When he began the war on drugs, Nixon called it an "emergency response to a national problem which we intend to control" within five years. Demand, he said, was the engine that drove the industry and "when drug traffic in narcotics is no longer profitable, the traffic will cease." By the mid-1980s, the explosive mixture of crack cocaine and crime had led to tough mandatory sentencing guidelines for drug offenders and Ronald Reagan had labeled it a national security problem. With narcotics providing massive amounts of income to the Taliban in Afghanistan, FARC guerrillas in Colombia and other extremist groups around the world, President Bush has defined the drug trade as a major part of the terrorist threat.
But the war has arguably had little discernible effect on either supply or demand. At latest count, as Webb noted last summer, illegal drug flows are four times more valuable than global exports of beer and wine -- even though the street price of both cocaine and heroin are 80 percent lower than in the 1980s. Illicit drug use has remained relatively constant, involving about 8 percent of the U.S. population, since the beginning of this decade.
Despite occasional changes in tactics, the overall U.S. strategy in the war has been equally constant. About 75 percent of government expenditures has gone to reducing supply and enforcing the law at home and abroad, according to Reuter, with a vocal but less concerted effort in prevention and treatment.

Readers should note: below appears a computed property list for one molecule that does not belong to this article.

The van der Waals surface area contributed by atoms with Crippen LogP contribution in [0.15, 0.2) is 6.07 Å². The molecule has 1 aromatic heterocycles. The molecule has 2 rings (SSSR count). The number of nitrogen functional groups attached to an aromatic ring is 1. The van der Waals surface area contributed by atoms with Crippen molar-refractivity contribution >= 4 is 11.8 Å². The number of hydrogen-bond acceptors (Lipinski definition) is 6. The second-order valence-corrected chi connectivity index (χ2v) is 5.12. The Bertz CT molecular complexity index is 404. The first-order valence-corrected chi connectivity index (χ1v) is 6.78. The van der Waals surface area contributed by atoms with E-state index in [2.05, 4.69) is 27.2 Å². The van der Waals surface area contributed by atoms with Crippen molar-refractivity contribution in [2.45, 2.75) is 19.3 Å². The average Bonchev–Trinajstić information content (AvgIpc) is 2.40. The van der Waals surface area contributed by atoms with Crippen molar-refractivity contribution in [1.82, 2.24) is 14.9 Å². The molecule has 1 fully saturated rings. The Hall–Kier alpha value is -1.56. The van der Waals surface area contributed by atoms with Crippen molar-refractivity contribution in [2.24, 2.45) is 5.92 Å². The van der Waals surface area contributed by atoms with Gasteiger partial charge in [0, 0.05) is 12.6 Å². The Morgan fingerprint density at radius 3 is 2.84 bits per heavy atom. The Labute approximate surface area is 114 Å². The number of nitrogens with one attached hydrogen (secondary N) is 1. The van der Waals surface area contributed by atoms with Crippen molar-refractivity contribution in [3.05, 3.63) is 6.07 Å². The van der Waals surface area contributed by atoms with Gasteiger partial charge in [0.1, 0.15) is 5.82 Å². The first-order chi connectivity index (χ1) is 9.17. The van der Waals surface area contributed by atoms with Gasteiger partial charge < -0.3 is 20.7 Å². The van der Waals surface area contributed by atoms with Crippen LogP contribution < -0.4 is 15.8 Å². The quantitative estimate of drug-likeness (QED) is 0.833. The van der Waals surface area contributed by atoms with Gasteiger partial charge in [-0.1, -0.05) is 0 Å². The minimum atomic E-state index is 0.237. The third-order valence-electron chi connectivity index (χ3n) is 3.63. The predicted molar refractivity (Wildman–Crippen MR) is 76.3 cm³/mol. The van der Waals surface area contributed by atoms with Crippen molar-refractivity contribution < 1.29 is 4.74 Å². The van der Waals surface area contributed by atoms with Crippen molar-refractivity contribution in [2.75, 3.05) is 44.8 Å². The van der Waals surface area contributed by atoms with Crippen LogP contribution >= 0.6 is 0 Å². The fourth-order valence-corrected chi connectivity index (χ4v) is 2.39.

"Funding tells you where the policy is," said Carl Meacham, a senior adviser to Sen. Richard Lugar (R-Ind.), the ranking minority member of the Senate Foreign Relations Committee. In fiscal 2008, about $164 million was spent on prevention and treatment. The $200 million spent on domestic law enforcement does not include more than $500 million to combat drug trafficking and production in Colombia, or the percentage of Afghan war funds spent on combating opium poppy, or $465 million in emergency funds to support Mexico's anti-narcotics program.
"Every new administration . . . feels compelled to do something," said a Democratic staffer at the Senate Appropriations Committee. "Maybe this time we will have success, they say to themselves. The truth is, we can interrupt the flow, but not stop it. To think so is delusional."
Not everyone is convinced that the war effort is going badly. David Murray, the ONDCP's chief scientist, says there is ample recent evidence of disruption in the cocaine market. He cited a 2006-07 study that collected multiple reports in multiple cities of "more failed transactions in cocaine" and highlighted preliminary indications of rising prices and diminishing purity -- the most reliable measures of drug supply -- over the past 18 months. In March, ONDCP director Walters noted indications of a decline in workplace studies of both methamphetamine and cocaine use and other statistics indicating that fewer youths are using drugs.